GONE FISHIN'  (EASY RAWLINS #6)                           WALTER MOSLEY
Posted: Oct. 15, 2013

Gone Fishin' by Walter Mosley In the beginning...there was Ezekiel "Easy" Rawlins and Raymond "Mouse" Alexander -- two young men setting out in life, hitting the road in a "borrowed" '36 Ford headed for Pariah, Texas. The volatile Mouse wants to retrieve money from his stepfather so he can marry his EttaMae. But on their steamy bayou excursion, Mouse will choose murder as a way out, while Easy's past liaison with EttaMae floats precariously in his memory. Easy and Mouse are coming of age -- and everything they ever knew about friendship and about themselves is coming apart at the seams....


In this book Easy and Mouse go back to his home town. This book goes back in time and catches you on these two and how their friendship came to be. This right before Mouse is going to get married and he believes his step dad owes him money from when his mother died. Easy doesn’t won’t to go but does. He starts to regret it on the drive there when they pick up two hitch hikers. From there for Easy it just goes downhill. He is able to figure some things out about his life but he knows Mouse is up to no good. Needless to say all of Easy fears or thoughts come true. Too many things happen to the point that it makes him sick. On the drive home Mouse tells him what happened and really Easy is too scared to do anything else but listen. He knows friends or not he could be next. The wedding comes and after that Easy leaves and then within the year he is in the army and once the war is over he moves to L.A. This is a good book to get you caught up on the early life of these two Easy and Mouse. A good and exciting story.

Glorious War: The Civil War Adventures of George Armstrong Custer

THOM HATCH                                                                  Posted: Oct. 15, 2013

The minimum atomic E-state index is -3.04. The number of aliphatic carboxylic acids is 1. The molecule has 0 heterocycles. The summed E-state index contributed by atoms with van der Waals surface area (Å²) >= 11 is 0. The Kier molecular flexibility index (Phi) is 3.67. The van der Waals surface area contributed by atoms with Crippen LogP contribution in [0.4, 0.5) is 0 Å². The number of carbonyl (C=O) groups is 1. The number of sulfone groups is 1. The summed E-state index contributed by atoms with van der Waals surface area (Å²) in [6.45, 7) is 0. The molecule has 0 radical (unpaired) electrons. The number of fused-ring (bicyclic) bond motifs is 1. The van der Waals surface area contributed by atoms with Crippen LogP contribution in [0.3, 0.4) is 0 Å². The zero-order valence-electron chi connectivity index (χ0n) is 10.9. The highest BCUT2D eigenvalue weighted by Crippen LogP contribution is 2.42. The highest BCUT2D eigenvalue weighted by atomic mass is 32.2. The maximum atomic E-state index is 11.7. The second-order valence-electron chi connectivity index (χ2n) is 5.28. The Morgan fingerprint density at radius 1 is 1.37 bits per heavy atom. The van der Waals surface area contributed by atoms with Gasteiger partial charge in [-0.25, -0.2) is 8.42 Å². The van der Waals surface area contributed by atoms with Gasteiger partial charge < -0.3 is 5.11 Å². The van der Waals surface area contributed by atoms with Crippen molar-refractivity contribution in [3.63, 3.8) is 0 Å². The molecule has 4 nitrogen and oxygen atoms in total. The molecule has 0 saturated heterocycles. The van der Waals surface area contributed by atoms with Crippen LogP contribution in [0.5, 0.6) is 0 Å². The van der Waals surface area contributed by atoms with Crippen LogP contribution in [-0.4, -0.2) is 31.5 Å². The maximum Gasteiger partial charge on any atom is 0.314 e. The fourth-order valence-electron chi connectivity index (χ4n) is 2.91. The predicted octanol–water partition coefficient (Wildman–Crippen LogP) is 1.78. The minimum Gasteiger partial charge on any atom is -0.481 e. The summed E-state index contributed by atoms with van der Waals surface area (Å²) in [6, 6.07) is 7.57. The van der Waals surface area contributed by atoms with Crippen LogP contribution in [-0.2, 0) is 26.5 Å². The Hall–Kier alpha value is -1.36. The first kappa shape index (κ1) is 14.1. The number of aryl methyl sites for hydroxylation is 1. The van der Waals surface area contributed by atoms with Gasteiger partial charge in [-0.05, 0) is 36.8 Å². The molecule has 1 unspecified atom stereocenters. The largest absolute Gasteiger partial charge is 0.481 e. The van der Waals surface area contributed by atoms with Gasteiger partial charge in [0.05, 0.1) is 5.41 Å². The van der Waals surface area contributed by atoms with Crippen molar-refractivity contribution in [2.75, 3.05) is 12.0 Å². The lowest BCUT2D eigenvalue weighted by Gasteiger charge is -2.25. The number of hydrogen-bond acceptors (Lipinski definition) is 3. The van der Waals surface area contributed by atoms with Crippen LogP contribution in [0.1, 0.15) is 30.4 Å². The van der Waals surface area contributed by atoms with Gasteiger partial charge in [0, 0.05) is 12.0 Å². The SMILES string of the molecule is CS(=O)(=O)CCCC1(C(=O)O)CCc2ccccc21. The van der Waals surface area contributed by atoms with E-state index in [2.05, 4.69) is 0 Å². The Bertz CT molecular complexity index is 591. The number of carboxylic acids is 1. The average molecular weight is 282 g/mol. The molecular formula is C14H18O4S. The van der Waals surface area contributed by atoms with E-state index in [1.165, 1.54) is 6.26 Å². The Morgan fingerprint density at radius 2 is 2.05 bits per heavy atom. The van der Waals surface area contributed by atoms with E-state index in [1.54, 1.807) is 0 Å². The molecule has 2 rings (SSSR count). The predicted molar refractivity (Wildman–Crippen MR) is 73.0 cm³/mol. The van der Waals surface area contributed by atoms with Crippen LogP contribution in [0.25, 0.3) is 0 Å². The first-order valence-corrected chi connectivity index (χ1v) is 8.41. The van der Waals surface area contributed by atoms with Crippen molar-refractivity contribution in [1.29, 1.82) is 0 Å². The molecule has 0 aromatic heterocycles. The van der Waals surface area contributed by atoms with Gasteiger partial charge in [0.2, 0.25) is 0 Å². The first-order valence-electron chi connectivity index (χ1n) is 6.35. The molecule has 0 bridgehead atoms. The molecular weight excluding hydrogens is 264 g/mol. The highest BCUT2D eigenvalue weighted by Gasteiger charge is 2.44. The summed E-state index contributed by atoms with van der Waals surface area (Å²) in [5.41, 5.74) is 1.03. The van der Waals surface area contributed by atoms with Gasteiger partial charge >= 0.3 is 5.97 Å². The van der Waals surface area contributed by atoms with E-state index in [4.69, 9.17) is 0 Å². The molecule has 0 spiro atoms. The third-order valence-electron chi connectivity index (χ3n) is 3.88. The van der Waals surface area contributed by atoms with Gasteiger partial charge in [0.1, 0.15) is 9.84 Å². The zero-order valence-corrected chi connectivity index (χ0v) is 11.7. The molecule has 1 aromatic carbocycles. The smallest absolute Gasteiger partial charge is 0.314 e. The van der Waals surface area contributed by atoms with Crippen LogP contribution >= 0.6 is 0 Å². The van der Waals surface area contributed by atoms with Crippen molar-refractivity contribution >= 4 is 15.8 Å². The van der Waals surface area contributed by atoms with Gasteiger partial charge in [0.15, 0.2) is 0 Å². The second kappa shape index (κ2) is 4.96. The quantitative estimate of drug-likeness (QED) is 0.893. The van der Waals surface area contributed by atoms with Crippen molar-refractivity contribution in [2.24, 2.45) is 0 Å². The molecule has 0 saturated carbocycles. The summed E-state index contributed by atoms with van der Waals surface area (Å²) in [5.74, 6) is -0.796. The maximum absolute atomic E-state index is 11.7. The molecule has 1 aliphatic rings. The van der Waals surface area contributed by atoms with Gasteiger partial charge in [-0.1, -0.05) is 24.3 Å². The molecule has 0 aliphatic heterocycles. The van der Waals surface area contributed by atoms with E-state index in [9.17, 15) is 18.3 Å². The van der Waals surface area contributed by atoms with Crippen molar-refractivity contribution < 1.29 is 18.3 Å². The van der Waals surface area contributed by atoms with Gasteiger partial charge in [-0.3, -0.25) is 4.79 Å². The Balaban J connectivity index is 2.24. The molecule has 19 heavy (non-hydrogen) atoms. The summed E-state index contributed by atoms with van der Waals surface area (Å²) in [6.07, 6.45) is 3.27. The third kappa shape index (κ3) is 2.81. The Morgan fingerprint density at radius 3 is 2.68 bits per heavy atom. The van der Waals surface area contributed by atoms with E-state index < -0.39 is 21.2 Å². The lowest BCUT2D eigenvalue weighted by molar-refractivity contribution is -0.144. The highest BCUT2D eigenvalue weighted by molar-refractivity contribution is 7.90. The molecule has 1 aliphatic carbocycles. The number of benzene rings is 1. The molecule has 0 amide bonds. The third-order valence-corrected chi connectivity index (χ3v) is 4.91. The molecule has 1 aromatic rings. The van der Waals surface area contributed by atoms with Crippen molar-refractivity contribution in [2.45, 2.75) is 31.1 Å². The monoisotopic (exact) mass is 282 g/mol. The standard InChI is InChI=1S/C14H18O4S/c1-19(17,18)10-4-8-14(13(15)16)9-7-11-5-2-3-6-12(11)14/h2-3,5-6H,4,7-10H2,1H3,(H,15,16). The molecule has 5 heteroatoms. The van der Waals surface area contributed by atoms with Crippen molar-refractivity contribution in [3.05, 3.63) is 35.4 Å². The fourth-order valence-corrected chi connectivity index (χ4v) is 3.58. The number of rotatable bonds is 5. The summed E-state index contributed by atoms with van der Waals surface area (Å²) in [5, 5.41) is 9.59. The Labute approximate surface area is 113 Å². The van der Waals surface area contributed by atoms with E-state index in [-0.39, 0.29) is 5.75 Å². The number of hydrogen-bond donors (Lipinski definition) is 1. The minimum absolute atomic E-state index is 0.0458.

Glorious War by Thom Hatch Glorious War, the thrilling and definitive biography of George Armstrong Custer’s Civil War years, is nothing short of a heart-pounding cavalry charge through the battlefield heroics that thrust the gallant young officer into the national spotlight in the midst of the country’s darkest hours. From West Point to the daring actions that propelled him to the rank of general at age twenty-three to his unlikely romance with Libbie Bacon, Custer’s exploits are the stuff of legend.

Always leading his men from the front with a personal courage seldom seen before or since, he was a key part of nearly every major engagement in the east. Not only did Custer capture the first battle flag taken by the Union and receive the white flag of surrender at Appomattox, but his field generalship at Gettysburg against Confederate cavalry General Jeb Stuart had historic implications in changing the course of that pivotal battle.

For decades, historians have looked at Custer strictly through the lens of his death on the frontier, casting him as a failure. While some may say that the events that took place at the Little Big Horn are illustrative of America’s bloody westward expansion, they have in the process unjustly eclipsed Custer’s otherwise extraordinarily life and outstanding career and fall far short of encompassing his incredible service to his country. This biography of thundering cannons, pounding hooves, and stunning successes tells the true story of the origins of one of history’s most dynamic and misunderstood figures. Award-winning historian Thom Hatch reexamines Custer’s early career to rebalance the scales and show why Custer’s epic fall could never have happened without the spectacular rise that made him an American legend.